For the last several years, many pregnant women have been seriously limiting -- or scrupulously avoiding -- fish in their diets. This is largely due to a 2004 advisory from the Food and Drug Administration and the Environmental Protection Agency recommending that pregnant women limit fish consumption to 12 ounces -- roughly two average meals -- per week, and that they eat varieties of fish and shellfish that are low in mercury (here's the whole advisory).
Unfortunately, the nuances of this recommendation were lost as it filtered into popular knowledge. What many women heard were the terms "mercury" "risk" and "harm" and on this basis ate much less fish than the advisory permitted - or none at all. A 2007 study showed that awareness of this warning drove 56 percent of pregnant women to needlessly reduce their fish consumption.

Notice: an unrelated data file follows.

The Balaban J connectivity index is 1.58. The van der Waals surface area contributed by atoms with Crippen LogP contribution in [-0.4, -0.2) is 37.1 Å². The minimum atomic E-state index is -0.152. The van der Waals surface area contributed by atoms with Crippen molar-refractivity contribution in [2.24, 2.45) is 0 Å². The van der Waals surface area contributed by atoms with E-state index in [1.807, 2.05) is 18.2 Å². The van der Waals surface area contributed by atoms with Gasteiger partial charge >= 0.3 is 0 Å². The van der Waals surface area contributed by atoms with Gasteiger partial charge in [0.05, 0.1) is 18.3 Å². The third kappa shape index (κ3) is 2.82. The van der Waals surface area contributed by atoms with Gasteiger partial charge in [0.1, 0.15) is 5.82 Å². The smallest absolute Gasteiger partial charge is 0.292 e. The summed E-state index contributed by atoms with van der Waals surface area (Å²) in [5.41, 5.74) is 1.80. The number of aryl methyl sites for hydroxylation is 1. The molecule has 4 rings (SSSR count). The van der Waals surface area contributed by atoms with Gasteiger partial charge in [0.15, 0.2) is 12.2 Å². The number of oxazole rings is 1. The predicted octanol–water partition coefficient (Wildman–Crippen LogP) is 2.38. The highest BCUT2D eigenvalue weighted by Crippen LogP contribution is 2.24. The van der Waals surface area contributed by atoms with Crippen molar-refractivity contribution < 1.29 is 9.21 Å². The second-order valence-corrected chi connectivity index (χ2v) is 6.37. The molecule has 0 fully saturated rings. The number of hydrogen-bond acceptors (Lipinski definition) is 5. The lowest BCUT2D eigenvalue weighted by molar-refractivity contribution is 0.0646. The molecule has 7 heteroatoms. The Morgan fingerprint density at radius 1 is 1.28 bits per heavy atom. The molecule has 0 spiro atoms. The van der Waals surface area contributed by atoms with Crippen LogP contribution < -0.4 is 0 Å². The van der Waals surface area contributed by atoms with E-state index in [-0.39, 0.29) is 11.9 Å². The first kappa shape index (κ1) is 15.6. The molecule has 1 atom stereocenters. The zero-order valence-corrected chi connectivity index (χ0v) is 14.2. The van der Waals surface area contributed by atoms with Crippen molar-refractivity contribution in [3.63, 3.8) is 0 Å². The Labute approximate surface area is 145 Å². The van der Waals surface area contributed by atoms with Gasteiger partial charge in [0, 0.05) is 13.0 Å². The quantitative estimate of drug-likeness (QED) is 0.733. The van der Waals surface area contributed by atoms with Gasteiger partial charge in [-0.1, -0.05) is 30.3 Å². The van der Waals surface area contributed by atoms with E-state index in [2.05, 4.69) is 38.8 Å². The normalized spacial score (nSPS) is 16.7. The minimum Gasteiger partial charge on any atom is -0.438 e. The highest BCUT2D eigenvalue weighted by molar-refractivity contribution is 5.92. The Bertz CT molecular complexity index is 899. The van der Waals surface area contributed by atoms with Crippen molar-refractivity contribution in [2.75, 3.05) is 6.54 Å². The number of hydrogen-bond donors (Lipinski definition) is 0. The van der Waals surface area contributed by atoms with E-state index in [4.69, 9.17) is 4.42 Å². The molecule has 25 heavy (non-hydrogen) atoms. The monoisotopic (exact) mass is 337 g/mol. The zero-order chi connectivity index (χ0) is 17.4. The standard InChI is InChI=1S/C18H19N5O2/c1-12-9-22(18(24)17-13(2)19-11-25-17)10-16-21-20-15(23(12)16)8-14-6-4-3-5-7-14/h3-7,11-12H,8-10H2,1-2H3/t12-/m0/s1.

The problem with eating less fish during pregnancy is that it potentially deprives the developing fetus of vital nutrients. The omega-3 fatty acids, which are present in nearly all fish and particularly abundant in cold water varieties such as wild salmon, sardines, herring and black cod, are essential for healthy development of a baby's brain and nervous system. No other common food source delivers these nutrients in such quantity.
The crucial point: Research now suggests that the benefit to a baby's neurological health from omega-3s appears to far outweigh the potential for harm from small amounts of mercury in fish tissues.